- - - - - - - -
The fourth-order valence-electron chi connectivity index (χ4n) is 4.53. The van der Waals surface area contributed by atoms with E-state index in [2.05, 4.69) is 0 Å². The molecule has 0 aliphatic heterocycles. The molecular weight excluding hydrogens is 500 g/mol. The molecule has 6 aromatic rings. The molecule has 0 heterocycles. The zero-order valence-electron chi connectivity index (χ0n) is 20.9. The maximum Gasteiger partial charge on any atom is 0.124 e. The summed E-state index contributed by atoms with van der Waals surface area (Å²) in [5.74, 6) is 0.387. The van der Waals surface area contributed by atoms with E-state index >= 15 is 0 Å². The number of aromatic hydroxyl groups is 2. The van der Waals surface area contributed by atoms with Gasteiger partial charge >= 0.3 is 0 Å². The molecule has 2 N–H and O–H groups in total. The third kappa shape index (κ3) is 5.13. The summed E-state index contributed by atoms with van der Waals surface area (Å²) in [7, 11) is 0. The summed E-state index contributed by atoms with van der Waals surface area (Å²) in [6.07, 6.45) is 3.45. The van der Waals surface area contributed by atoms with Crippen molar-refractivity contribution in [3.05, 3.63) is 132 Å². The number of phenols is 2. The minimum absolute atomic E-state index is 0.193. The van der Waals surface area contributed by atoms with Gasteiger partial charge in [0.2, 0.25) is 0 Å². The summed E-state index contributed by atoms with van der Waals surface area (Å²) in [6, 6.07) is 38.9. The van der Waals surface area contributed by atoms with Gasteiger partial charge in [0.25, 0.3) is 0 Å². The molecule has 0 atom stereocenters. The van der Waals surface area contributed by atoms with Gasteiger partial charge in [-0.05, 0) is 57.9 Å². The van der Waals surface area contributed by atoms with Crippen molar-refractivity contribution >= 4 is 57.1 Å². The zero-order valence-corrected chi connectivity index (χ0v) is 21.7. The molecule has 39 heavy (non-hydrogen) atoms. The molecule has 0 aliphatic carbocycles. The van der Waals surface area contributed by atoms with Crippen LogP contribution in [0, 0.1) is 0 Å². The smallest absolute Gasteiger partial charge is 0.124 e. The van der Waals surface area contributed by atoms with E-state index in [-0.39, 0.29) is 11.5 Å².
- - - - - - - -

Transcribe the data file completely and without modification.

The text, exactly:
The fourth-order valence-electron chi connectivity index (χ4n) is 4.53. The van der Waals surface area contributed by atoms with E-state index in [2.05, 4.69) is 0 Å². The molecule has 0 aliphatic heterocycles. The molecular weight excluding hydrogens is 500 g/mol. The molecule has 6 aromatic rings. The molecule has 0 heterocycles. The zero-order valence-electron chi connectivity index (χ0n) is 20.9. The maximum Gasteiger partial charge on any atom is 0.124 e. The summed E-state index contributed by atoms with van der Waals surface area (Å²) in [5.74, 6) is 0.387. The van der Waals surface area contributed by atoms with E-state index >= 15 is 0 Å². The number of aromatic hydroxyl groups is 2. The van der Waals surface area contributed by atoms with Gasteiger partial charge >= 0.3 is 0 Å². The molecule has 2 N–H and O–H groups in total. The third kappa shape index (κ3) is 5.13. The summed E-state index contributed by atoms with van der Waals surface area (Å²) in [7, 11) is 0. The summed E-state index contributed by atoms with van der Waals surface area (Å²) in [6.07, 6.45) is 3.45. The van der Waals surface area contributed by atoms with Crippen molar-refractivity contribution in [3.05, 3.63) is 132 Å². The number of phenols is 2. The minimum absolute atomic E-state index is 0.193. The van der Waals surface area contributed by atoms with Gasteiger partial charge in [0.2, 0.25) is 0 Å². The summed E-state index contributed by atoms with van der Waals surface area (Å²) in [6, 6.07) is 38.9. The van der Waals surface area contributed by atoms with Gasteiger partial charge in [0.25, 0.3) is 0 Å². The molecule has 0 atom stereocenters. The van der Waals surface area contributed by atoms with Gasteiger partial charge in [-0.05, 0) is 57.9 Å². The van der Waals surface area contributed by atoms with Crippen molar-refractivity contribution >= 4 is 57.1 Å². The zero-order valence-corrected chi connectivity index (χ0v) is 21.7. The molecule has 39 heavy (non-hydrogen) atoms. The molecule has 0 aliphatic carbocycles. The van der Waals surface area contributed by atoms with Crippen LogP contribution in [0, 0.1) is 0 Å². The smallest absolute Gasteiger partial charge is 0.124 e. The van der Waals surface area contributed by atoms with E-state index in [-0.39, 0.29) is 11.5 Å².